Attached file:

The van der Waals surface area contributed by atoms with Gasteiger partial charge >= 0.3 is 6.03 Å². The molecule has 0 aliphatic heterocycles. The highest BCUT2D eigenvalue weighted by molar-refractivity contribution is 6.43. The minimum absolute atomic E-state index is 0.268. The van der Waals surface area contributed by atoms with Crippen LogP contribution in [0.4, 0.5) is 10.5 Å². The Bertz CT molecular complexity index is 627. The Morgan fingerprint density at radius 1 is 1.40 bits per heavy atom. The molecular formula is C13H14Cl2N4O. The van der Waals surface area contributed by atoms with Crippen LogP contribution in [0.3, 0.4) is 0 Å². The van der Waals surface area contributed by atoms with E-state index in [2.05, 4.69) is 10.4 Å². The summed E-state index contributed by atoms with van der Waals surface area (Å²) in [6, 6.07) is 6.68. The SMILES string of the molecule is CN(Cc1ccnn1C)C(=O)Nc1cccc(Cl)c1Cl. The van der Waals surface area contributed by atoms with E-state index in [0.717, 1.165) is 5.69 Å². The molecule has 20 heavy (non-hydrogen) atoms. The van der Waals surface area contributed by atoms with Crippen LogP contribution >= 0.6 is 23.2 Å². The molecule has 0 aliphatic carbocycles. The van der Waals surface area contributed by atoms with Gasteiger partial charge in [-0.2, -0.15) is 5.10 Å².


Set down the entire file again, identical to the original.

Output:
The van der Waals surface area contributed by atoms with Gasteiger partial charge >= 0.3 is 6.03 Å². The molecule has 0 aliphatic heterocycles. The highest BCUT2D eigenvalue weighted by molar-refractivity contribution is 6.43. The minimum absolute atomic E-state index is 0.268. The van der Waals surface area contributed by atoms with Crippen LogP contribution in [0.4, 0.5) is 10.5 Å². The Bertz CT molecular complexity index is 627. The Morgan fingerprint density at radius 1 is 1.40 bits per heavy atom. The molecular formula is C13H14Cl2N4O. The van der Waals surface area contributed by atoms with Crippen LogP contribution in [0.3, 0.4) is 0 Å². The van der Waals surface area contributed by atoms with E-state index in [2.05, 4.69) is 10.4 Å². The summed E-state index contributed by atoms with van der Waals surface area (Å²) in [6, 6.07) is 6.68. The SMILES string of the molecule is CN(Cc1ccnn1C)C(=O)Nc1cccc(Cl)c1Cl. The van der Waals surface area contributed by atoms with E-state index in [0.717, 1.165) is 5.69 Å². The molecule has 20 heavy (non-hydrogen) atoms. The van der Waals surface area contributed by atoms with Crippen LogP contribution >= 0.6 is 23.2 Å². The molecule has 0 aliphatic carbocycles. The van der Waals surface area contributed by atoms with Gasteiger partial charge in [-0.2, -0.15) is 5.10 Å².